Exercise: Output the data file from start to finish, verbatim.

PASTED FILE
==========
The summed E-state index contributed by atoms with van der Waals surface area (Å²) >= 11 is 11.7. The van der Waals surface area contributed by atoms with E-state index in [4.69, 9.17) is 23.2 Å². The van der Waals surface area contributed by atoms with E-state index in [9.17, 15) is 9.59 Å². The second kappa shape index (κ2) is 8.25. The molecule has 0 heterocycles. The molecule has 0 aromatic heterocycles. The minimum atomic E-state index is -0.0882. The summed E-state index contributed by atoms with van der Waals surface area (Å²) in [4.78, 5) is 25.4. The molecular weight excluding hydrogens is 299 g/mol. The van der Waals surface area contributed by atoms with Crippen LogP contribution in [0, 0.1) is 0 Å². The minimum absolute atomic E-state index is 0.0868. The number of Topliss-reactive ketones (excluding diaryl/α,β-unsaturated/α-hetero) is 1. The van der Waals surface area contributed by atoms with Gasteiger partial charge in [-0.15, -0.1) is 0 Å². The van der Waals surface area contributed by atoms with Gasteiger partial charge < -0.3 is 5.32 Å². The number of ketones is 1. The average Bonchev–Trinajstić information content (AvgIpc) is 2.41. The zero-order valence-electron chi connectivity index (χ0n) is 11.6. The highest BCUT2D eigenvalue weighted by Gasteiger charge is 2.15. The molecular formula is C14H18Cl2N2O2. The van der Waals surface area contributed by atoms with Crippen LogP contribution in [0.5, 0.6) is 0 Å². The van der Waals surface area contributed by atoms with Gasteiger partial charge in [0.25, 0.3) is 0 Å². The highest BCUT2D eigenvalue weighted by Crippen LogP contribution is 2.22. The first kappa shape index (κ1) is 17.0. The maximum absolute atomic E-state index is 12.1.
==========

The summed E-state index contributed by atoms with van der Waals surface area (Å²) >= 11 is 11.7. The van der Waals surface area contributed by atoms with E-state index in [4.69, 9.17) is 23.2 Å². The van der Waals surface area contributed by atoms with E-state index in [9.17, 15) is 9.59 Å². The second kappa shape index (κ2) is 8.25. The molecule has 0 heterocycles. The molecule has 0 aromatic heterocycles. The minimum atomic E-state index is -0.0882. The summed E-state index contributed by atoms with van der Waals surface area (Å²) in [4.78, 5) is 25.4. The molecular weight excluding hydrogens is 299 g/mol. The van der Waals surface area contributed by atoms with Crippen LogP contribution in [0, 0.1) is 0 Å². The minimum absolute atomic E-state index is 0.0868. The number of Topliss-reactive ketones (excluding diaryl/α,β-unsaturated/α-hetero) is 1. The van der Waals surface area contributed by atoms with Gasteiger partial charge in [-0.15, -0.1) is 0 Å². The van der Waals surface area contributed by atoms with Gasteiger partial charge < -0.3 is 5.32 Å². The number of ketones is 1. The average Bonchev–Trinajstić information content (AvgIpc) is 2.41. The zero-order valence-electron chi connectivity index (χ0n) is 11.6. The highest BCUT2D eigenvalue weighted by Gasteiger charge is 2.15. The molecular formula is C14H18Cl2N2O2. The van der Waals surface area contributed by atoms with Crippen LogP contribution in [0.5, 0.6) is 0 Å². The van der Waals surface area contributed by atoms with Gasteiger partial charge in [0.25, 0.3) is 0 Å². The highest BCUT2D eigenvalue weighted by Crippen LogP contribution is 2.22. The first kappa shape index (κ1) is 17.0. The maximum absolute atomic E-state index is 12.1.